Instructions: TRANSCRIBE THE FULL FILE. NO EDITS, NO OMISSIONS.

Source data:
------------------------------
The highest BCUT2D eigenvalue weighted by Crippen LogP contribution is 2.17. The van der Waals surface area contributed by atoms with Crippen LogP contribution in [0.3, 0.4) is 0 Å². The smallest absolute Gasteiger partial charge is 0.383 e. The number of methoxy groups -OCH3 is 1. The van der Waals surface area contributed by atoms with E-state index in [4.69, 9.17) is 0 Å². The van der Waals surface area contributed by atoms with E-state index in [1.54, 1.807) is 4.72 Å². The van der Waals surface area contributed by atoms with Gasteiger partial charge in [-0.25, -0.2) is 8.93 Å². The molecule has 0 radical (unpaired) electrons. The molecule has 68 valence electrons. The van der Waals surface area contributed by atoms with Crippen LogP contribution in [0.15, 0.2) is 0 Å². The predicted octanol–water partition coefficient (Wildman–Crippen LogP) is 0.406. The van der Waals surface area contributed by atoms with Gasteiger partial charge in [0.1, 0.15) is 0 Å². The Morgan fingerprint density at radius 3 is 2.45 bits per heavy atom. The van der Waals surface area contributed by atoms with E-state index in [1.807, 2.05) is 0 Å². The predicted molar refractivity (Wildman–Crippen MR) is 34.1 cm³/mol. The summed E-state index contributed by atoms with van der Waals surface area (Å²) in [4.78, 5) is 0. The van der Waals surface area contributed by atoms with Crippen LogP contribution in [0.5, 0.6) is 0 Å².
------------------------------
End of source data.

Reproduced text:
The highest BCUT2D eigenvalue weighted by Crippen LogP contribution is 2.17. The van der Waals surface area contributed by atoms with Crippen LogP contribution in [0.3, 0.4) is 0 Å². The smallest absolute Gasteiger partial charge is 0.383 e. The number of methoxy groups -OCH3 is 1. The van der Waals surface area contributed by atoms with E-state index in [4.69, 9.17) is 0 Å². The van der Waals surface area contributed by atoms with E-state index in [1.54, 1.807) is 4.72 Å². The van der Waals surface area contributed by atoms with Gasteiger partial charge in [-0.25, -0.2) is 8.93 Å². The molecule has 0 radical (unpaired) electrons. The molecule has 68 valence electrons. The van der Waals surface area contributed by atoms with Crippen LogP contribution in [0.15, 0.2) is 0 Å². The predicted octanol–water partition coefficient (Wildman–Crippen LogP) is 0.406. The van der Waals surface area contributed by atoms with Gasteiger partial charge in [0.1, 0.15) is 0 Å². The Morgan fingerprint density at radius 3 is 2.45 bits per heavy atom. The van der Waals surface area contributed by atoms with E-state index in [1.807, 2.05) is 0 Å². The predicted molar refractivity (Wildman–Crippen MR) is 34.1 cm³/mol. The summed E-state index contributed by atoms with van der Waals surface area (Å²) in [4.78, 5) is 0. The van der Waals surface area contributed by atoms with Crippen LogP contribution in [0.5, 0.6) is 0 Å².